Economics is obviously central to the trade in ivory. A key question is how this could be harnessed in a fashion to allow legitimate aspirations of producers and consumers to be met without endangering the elephant itself. The only published work on the economics of the ivory trade is that of Edward Barbier, Joanne Burgess, Timothy Swanson, and David Pearce. This team was part of the preban assessment produced by the Ivory Trade Working Group that recommended a complete ban, although the Barbier et al. team had a differing view. Fully recognizing the earlier limitations of CITES in curbing illegal trade in ivory, Barbier and colleagues are in favor of "a very limited trade in ivory, designed to maintain the incentive to sustained management in the southern African countries and to encourage other countries to follow suit." They otherwise fear that the trade would merely be driven underground. According to them, "The ivory trade is a 'game' in which there are many players, all with individual motives and concerns. Failure to capture those motives and concerns in an international agreement inevitably risks no agreement or its eventual breakdown" (1990, pp. xi-xii)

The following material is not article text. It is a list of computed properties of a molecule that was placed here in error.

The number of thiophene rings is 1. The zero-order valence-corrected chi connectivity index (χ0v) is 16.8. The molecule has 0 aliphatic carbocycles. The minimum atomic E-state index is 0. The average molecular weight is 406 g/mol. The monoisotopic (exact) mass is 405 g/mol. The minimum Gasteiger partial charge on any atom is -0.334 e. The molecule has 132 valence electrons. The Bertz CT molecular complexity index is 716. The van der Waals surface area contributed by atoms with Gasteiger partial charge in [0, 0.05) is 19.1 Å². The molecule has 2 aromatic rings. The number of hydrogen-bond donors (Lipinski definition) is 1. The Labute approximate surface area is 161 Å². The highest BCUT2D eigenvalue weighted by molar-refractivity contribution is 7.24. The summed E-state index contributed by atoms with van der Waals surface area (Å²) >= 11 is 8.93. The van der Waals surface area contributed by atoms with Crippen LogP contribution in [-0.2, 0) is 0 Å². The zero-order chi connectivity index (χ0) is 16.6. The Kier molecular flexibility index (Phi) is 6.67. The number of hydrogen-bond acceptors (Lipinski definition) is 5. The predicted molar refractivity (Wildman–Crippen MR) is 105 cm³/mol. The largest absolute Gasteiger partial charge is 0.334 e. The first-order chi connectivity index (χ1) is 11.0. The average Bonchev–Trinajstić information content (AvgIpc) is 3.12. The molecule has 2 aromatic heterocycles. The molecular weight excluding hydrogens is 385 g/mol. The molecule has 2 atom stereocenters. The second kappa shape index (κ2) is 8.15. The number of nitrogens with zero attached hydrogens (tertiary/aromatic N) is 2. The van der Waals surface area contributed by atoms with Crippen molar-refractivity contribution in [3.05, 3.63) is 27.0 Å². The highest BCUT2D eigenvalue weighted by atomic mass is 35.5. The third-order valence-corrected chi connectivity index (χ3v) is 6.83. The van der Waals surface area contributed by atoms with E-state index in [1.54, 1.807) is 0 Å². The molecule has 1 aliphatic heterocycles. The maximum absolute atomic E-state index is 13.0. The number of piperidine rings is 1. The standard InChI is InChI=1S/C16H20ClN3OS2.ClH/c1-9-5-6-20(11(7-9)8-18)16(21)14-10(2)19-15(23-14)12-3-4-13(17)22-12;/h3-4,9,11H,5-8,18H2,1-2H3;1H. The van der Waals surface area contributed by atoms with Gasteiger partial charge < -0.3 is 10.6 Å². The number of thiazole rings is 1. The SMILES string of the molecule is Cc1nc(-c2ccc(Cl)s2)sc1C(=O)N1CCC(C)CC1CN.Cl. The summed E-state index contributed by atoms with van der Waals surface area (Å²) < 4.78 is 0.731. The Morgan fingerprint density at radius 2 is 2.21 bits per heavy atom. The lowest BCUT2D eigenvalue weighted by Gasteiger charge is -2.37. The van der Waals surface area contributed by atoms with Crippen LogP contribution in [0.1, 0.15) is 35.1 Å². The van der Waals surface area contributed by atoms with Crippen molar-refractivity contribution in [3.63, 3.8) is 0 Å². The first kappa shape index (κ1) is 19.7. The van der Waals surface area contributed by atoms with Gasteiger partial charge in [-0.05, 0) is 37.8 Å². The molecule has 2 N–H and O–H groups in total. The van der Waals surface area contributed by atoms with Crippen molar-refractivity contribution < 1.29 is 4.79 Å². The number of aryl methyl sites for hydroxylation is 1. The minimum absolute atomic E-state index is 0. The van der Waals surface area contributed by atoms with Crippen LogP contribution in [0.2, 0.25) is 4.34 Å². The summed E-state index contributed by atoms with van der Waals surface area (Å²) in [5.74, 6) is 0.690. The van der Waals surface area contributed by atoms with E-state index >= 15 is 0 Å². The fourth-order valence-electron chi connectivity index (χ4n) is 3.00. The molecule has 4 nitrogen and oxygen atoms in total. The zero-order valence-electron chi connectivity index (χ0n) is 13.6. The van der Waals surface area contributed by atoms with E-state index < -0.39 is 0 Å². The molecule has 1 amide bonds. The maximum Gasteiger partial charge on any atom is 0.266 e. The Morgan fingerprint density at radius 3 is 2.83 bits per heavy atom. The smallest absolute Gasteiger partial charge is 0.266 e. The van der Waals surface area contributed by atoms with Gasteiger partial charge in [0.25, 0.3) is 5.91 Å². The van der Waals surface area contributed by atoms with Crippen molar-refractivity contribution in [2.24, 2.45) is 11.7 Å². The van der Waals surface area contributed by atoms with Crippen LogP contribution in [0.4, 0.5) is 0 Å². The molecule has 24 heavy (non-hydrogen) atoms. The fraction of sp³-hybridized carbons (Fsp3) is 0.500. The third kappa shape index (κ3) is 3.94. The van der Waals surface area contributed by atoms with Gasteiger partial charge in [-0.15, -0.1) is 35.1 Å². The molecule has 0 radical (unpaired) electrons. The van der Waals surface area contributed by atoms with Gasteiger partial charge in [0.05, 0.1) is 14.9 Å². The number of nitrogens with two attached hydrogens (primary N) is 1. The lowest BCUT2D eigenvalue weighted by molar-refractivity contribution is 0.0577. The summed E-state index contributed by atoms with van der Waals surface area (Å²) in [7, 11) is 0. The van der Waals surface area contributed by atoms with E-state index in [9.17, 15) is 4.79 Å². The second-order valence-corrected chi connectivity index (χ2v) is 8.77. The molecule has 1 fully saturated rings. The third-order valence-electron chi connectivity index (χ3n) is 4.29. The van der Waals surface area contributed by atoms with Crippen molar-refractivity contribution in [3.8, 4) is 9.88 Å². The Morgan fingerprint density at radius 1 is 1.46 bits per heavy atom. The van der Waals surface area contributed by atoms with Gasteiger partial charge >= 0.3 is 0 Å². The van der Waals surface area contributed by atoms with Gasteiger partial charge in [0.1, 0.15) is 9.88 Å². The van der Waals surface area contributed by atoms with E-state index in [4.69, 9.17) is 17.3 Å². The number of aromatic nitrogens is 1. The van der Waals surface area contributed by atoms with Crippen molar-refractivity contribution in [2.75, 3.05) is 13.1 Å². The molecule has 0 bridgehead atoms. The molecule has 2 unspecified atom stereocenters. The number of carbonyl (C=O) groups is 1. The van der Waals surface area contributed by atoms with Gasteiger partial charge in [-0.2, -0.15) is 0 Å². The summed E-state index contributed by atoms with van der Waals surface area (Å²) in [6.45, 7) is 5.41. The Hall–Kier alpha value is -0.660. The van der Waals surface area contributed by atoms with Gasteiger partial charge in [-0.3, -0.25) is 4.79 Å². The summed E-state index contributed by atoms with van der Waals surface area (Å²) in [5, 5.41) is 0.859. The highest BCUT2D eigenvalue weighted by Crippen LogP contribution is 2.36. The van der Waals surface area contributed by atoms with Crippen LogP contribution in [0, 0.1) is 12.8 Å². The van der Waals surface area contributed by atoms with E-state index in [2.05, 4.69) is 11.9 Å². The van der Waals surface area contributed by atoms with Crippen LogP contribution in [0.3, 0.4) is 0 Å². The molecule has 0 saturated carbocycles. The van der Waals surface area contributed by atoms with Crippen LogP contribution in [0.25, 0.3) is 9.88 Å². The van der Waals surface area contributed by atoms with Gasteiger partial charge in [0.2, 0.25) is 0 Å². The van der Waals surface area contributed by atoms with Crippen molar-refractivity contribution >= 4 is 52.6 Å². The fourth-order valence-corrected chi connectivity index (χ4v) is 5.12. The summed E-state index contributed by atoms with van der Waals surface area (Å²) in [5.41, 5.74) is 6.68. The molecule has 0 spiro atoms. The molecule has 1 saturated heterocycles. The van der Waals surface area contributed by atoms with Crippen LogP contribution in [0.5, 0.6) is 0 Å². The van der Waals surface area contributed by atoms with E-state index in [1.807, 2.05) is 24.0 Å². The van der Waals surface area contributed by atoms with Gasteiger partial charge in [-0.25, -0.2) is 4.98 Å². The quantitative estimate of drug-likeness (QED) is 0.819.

After discussing the reasons for failure of several preban CITES regulations, such as the Management Quota System, Barbier and colleagues present their own proposals based on economic theory for effective regulation of the ivory trade. A workable system of international regulation would involve the correction of "investment deficiencies" or reasons for the failure of producer nations to invest in the maintenance of elephant numbers, as well as setting up an "enforcement system" that deters possible attempts by individuals or nations to circumvent the system.

The economic reasons for the steep decline in elephant stocks were not difficult to understand. In Africa itself, the future is much less valued than the present ("a high discount rate") given the social and demographic conditions. Thus, any additional wealth is much more valuable today than in the future.